When it comes to version control systems, Git is always at the top of the list. Because of its acceptability among users from multiple backgrounds, there are lots and lots of discussions on the different features that it offers, the issues that arise while using it, and also their possible solutions. There is a very commonly used operation in Git, i.e., “git merge –abort” and today, we will try to find the answer to what does the “git merge –abort” operation does.
Purpose of the “git merge –abort” Operation:
Before understanding the usage of the “git merge –abort” operation, we must realize why do we need such an operation in the first place. As you all know that Git maintains a history of all the different versions of a file or a code; therefore, the different versions that you create are known as Git commits. Also, there is a dedicated current commit, i.e., the version of the file that you are currently working on. At times, you might feel the need to merge a previously committed file with the one you are currently working on.
However, during this merging process, it can happen that any other colleague of yours is also working on the same file. He might discard the changes that you have kept or modify the lines that you have just added to the file. This scenario can lead to a merge conflict in Git. Once a merge conflict in Git arises, and you try to check the status of Git, it will display a message that a merge conflict has occurred. You will not be able to do anything with that particular file until you manage to fix that conflict.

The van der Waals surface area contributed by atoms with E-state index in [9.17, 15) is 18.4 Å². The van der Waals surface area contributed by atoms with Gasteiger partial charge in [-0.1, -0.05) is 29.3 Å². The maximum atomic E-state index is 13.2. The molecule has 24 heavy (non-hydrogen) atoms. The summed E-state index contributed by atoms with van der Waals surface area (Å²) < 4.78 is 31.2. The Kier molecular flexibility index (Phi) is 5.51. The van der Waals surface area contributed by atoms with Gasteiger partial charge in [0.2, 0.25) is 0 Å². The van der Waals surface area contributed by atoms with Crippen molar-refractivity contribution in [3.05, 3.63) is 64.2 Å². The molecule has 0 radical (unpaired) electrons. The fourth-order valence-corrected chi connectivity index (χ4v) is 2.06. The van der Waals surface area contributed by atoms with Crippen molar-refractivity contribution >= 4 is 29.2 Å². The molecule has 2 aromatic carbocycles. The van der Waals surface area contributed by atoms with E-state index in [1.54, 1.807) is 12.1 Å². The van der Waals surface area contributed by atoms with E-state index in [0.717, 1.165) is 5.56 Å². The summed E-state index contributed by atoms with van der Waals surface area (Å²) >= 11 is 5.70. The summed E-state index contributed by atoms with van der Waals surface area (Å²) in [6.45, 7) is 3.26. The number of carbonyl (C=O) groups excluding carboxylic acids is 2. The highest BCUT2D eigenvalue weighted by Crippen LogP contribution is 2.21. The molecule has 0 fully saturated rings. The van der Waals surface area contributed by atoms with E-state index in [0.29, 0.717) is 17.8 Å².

This is where the “git merges –abort” operation comes into play. Basically, you want to go back to the old state where you can have your current version of the file unchanged, and you can start making the changes all over again. In this way, you will ensure that no such conflicts arise again in the future. So the “git merge –abort” operation essentially terminates the merger that you have just carried out and separated the two versions of your file, i.e., the current version and the older version.
In this way, the current version of your file will revert back to the same state as it was before you performed the merge operation, and hence you will be able to restore it without any potential difficulty. However, an important point to be noted here is that the “git merge –abort” operation only works if you have just merged your files and have not committed them yet. If you have already committed to this merger, then the “git merge –abort” operation will no longer serve the purpose; rather, you will have to look for other ways to undo the merger.
By understanding the discussion that we did today, you will easily realize the purpose of the “git merge –abort” operation. This operation not only resolves the merge conflicts that arise before committing a merge but also helps in restoring your files to the same state in which they were before. In this way, your data is not lost, and you can conveniently start working on it all over again.